Dec. 11, 2004 Children, spouses, friends, family members and colleagues of National Guard personnel about to be deployed to the Middle East gathered Saturday morning to say fair thee well to the more than 50 men and women who will be leaving the territory Tuesday.
The room at Palms Court Harbour View was decorated with yellow ribbons and red and yellow table decorations, and dozens of children sat with parents and aunts and uncles as officials and support personnel directed a message of unity and discipline to the guards people and their families.
Lt. Col. Beresford Edwards, troop commander, said, "You are one unit leaving the territory, no matter where you are from."
Edwards said not only are there personnel going from St. Thomas and St. Croix, two people from the states are being deployed with the 652nd Engineer Detachment. "We expect you to work as a team," he said.
Sgt. Maj. Barry Fredericks, state commander, also cautioned family members not to send bad news to personnel in the field. "Don't send them any information like 'the toilet is clogged,'" he said. "You tell us about that."
Part of the reason for the gathering was for the family program coordinators to let families know there were services available to help them while their loved ones were away.
Members of the 652nd are expected to be gone 18 months, according to Desery Joseph, family group leader on St. Thomas.
Adjutant General Cleave McBean said before the ceremony began he didn't know where the troops would be going Iraq or Afghanistan. "They will be going to that theater, though," he said.
It is the job of the engineer's unit to construct houses and help with the rebuilding in the war-torn counties. But McBean said it was not out of the question that the men and women could see armed conflict.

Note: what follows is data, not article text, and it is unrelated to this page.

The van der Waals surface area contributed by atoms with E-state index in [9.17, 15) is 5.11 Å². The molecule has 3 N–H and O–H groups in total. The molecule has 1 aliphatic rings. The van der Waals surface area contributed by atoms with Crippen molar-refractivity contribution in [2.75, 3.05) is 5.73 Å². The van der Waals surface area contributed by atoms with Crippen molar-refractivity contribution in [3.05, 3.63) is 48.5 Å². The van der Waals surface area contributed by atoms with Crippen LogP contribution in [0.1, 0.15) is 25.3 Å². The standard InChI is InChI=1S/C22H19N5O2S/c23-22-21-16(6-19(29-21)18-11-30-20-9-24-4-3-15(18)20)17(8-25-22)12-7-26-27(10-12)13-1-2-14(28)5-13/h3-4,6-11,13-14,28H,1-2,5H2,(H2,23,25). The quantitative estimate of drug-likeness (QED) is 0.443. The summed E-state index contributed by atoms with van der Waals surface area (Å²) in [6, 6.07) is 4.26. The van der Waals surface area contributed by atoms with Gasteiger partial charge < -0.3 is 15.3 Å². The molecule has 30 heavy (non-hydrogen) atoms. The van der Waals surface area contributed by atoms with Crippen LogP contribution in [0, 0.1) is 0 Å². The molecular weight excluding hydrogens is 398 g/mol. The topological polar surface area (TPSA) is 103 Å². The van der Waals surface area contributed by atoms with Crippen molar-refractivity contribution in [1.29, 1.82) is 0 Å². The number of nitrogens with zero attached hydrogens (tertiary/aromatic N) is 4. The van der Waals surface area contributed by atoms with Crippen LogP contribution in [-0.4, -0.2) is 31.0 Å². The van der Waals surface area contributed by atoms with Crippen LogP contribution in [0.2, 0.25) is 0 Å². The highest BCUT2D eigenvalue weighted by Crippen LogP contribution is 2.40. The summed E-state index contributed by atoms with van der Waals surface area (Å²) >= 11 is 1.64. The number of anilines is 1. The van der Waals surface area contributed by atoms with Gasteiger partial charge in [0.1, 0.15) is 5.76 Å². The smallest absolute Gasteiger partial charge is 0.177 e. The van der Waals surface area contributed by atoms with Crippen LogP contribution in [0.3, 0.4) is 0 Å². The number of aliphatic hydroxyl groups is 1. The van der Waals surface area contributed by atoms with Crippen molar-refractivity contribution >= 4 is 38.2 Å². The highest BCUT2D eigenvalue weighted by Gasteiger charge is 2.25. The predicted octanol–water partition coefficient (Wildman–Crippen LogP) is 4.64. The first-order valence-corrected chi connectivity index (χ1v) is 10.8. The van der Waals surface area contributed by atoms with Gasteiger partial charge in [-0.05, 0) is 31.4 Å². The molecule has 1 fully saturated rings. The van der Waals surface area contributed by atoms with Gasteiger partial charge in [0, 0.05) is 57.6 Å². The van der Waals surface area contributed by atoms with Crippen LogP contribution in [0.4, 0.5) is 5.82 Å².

First Lt. Derek Joseph, commander of the unit, said all of the troops carry M-16s.
Both McBean and Joseph said in a combat zone, "Anything is possible."
The 652nd is the forth V.I. National Guard unit to be deployed since the U.S. invasion of the Middle East began, McBean said.
The 661st MP unit was deployed to Guantanamo Bay, Cuba. Both the 631st Engineer Detachment and the 620th Water Purification unit have been to Afghanistan. The 631st is still there, Mc Bean said.
Later during the formal ceremony, he said with 700 National Guard personnel in the Virgin Islands, more than 47 percent a higher than average percentage had been deployed to the "theater."
The spirits in the room ran high on Saturday morning. There were no tears or dramatic moments.
McBean said Virgin Islanders have never been reluctant to serve their country. He said during World War I, in fact, islanders protested to be able to serve.
But McBean did say he felt like a parent watching his children go away. "Even though you sometimes feel like you want them out of the house, you really don't."
A similar ceremony was to take place on St. Croix in the afternoon.
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